“After climbing a great hill, one only finds that there are many more hills to climb. I have taken a moment here to rest, to steal a view of the glorious vista that surrounds me, to look back on the distance I have come. But I can rest only for a moment, for with freedom comes responsibilities, and I dare not linger, for my long walk is not yet ended.”
- Nelson Mandela
The long walk to freedom has finally ended; Nelson Mandela now rests in peace.
In his life Nelson Mandela belonged to South Africa, he was the father of the Rainbow Nation; in death, the global icon, the conscience of his generation, belongs to the world. As South Africa prepares to lay to rest the country’s greatest son, the world joins his countrymen in grieving this profound loss to humanity.
Nelson Mandela has gone on to join the ranks of Mahatma Gandhi, the Rev. Dr. Martin Luther King Jr. and others in that rare pantheon of world leaders who were able to inspire and energize their people to freedom, dignity and equal rights through non-violence.
In many African customs people mourn through song, dance and music. As South Africa woke to news of Mandela’s death, crowds gathered outside his home in the Johannesburg suburb of Houghton and at his old home in the city’s impoverished township in Soweto, singing church hymns and songs of the struggle against apartheid.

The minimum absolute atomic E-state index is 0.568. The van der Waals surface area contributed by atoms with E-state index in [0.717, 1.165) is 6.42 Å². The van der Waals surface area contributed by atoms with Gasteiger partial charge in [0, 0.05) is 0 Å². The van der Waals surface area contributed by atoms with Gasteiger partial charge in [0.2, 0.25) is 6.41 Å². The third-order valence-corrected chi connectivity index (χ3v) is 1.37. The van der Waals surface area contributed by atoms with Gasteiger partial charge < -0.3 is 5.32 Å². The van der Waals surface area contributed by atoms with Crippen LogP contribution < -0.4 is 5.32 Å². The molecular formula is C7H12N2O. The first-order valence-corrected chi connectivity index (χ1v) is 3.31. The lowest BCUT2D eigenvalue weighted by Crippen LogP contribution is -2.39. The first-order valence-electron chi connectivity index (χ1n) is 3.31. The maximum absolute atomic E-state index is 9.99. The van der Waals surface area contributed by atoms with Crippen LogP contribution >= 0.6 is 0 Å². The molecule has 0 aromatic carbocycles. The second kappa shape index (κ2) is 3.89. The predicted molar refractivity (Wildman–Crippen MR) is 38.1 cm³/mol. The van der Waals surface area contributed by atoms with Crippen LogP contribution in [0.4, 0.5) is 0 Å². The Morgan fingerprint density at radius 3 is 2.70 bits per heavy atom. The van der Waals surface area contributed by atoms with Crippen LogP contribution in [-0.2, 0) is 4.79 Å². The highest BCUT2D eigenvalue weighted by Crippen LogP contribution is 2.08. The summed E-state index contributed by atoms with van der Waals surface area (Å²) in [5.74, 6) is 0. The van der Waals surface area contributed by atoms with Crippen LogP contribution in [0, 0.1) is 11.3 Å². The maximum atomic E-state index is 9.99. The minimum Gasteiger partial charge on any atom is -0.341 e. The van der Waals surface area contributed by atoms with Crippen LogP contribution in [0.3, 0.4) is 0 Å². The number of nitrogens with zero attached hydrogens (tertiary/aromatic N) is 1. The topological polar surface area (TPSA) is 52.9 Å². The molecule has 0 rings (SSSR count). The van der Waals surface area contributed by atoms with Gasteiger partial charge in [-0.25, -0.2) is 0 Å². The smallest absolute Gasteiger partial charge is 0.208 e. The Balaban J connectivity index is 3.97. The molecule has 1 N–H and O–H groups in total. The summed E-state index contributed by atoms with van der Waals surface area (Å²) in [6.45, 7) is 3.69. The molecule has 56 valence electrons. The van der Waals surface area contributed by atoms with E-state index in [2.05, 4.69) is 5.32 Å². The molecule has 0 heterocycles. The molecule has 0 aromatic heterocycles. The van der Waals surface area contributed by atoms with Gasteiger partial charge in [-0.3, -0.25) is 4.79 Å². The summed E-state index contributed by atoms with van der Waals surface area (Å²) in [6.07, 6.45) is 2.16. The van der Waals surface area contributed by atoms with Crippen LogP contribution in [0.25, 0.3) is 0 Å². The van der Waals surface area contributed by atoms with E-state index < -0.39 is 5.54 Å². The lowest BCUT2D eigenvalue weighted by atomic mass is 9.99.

The mourning songs reflected the deep sense of loss felt across the country and the sadness in the realization that the man who worked his ‘Madiba Magic’ to free the nation from the shackles of apartheid and, by advocating reconciliation, prevented his nation from slipping into racial strife, was no more.
Burdened by remnants of racism, beset by centuries-old tribal feuds and stifled by pervading inequities and persistent poverty, the South Africa that Nelson Mandela leaves behind is far from perfect. While there are challenges to be overcome, there is no doubt that South Africa is a far better place today from having received the graciousness and gentle guiding touch of Madiba.
We as a people and society are blessed to live in a time that Nelson Mandela lived and led.